5 steps to Preserve Photos Stored in Magnetic Photo Albums

Magnetic Photo AlbumsDo you  have any albums that look like this? I sure did. I remember putting together photo albums of me and my siblings in the late 70’s. We thought that sticky adhesive was great – it kept the photo nicely in place. UGH – little did we know that would come back to haunt us! If you have any magnetic albums where the photos have PVC plastic overlays and are on self stick  magnetic pages then you will want to follow these steps to start to preserve your family memories.

Step 1:  Gather all your magnetic photos albums in one place and organize them chronologically. Use clues from the photos to help if there are no dates on the albums or pages. Some of these albums will be deteriorating so handle with care to ensure that the loose photos do not fall out of the albums.

Step 2: Gather your supplies.

  • Cotton gloves because the oils on your fingers can negatively affect the photographs
  • Dental floss  – Teflon (because it won’t shred) and unwaxed. Feed under a lifted edge of a photo on a self stick page. Pull side to side – but do not lift up on the image otherwise it can rip or curl.
  • Archival safe storage envelopes or boxes for storing the photos
  • Soft lead pencil for capturing captions. If pencil does not work because of the resin coated paper capture the text on a sticky note and adhere to the edge of the back of the photo.

Step 3: Culling the photos. It is unlikely that every photo in the albums are keepsakes. Therefore, only remove the photos that you want to preserve one page at a time especially if there are captions tied to the photos. Take care to keep them in the same order. Even though it might not always look like it there is most likely an order or theme to the photos in the albums.

Step 4: Scanning & File Naming: Depending on how you want to preserve your photos you can either caption the text on each individual photo and then scan and name the digital file accordingly or you can just scan and name the digital file with the caption. Regardless of which you choose be sure to include the year, month and day (if available) as part of the name of the photo file. For example: 1975-10-25 Carolyn’s First Birthday.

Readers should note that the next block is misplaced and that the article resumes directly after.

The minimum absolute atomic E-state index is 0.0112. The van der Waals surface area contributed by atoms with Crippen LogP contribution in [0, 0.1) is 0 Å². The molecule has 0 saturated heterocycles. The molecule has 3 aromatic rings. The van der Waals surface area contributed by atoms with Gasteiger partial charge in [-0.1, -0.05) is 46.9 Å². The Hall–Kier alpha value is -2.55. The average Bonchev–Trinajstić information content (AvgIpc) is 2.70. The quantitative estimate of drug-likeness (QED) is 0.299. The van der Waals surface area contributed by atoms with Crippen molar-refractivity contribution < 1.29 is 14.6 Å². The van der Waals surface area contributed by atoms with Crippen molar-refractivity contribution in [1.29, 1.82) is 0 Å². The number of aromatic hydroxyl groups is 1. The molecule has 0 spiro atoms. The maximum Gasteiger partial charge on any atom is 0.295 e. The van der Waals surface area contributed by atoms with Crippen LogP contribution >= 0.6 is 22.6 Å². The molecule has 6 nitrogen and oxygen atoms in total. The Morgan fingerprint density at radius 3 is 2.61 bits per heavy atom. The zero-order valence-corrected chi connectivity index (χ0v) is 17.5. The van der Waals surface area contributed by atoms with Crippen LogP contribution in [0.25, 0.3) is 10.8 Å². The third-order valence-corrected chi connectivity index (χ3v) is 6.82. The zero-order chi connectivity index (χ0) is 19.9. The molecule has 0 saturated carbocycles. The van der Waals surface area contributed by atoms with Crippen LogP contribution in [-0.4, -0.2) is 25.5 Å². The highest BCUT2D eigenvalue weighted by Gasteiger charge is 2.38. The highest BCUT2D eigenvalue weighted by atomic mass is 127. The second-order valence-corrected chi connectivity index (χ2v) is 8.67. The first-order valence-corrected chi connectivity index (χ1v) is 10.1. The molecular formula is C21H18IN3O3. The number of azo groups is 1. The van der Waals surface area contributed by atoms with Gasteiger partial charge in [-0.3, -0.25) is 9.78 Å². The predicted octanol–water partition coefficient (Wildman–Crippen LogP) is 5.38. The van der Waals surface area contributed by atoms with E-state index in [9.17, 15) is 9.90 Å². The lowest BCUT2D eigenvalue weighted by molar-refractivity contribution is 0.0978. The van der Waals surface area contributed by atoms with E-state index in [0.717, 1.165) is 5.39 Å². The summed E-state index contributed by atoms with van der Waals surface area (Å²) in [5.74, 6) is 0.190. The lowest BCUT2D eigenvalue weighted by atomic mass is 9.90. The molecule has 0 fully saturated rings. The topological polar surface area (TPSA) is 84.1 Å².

Step 5: Storing the photos. The removed photos need to be stored in an archival safe box. The scanned photos need to be saved not only on your computer but in two additional places: cloud storage and an external hard drive are good options. I also like to include a USB flash drive (of the scanned photos) in the archival box where the printed photos are stored especially if the captioning did not get attached to the printed photo.

A client dropped off these photo albums to have me scan and make some digital photo books for her and her siblings. She brought me the magnetic photo albums with the photos marked with X’s indicating the photos she did not want. I scanned the rest, renamed, organized, and uploaded to Flickr so she could easily show her siblings their childhood photos. She wanted me to throw away her photo albums. Instead, I took the above photo and gave it to her. She said that was a keepsake that she did not know she would treasure. I also gave her back the albums.

As a life long photo enthusiast I have experienced and heard stories about photo loss. I am here to make sure your photos are preserved and shared for all of your family to enjoy. I can help you sort, secure and tell stories with your photos. I also consult, train, and offers workshops for those who want to learn the skill set to keep their photos organized for future generations. I look forward to helping you connect, share and re-share your family memories through the care and management of your photos.

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"People are taking pictures at a record pace, but many are discovering they lack the time to sort, organize and print these images. The need for the services of a personal photo organizer has evolved as consumers seek out effective solutions for preserving and enjoying their precious memories." - The Association of Personal Photo Orangizers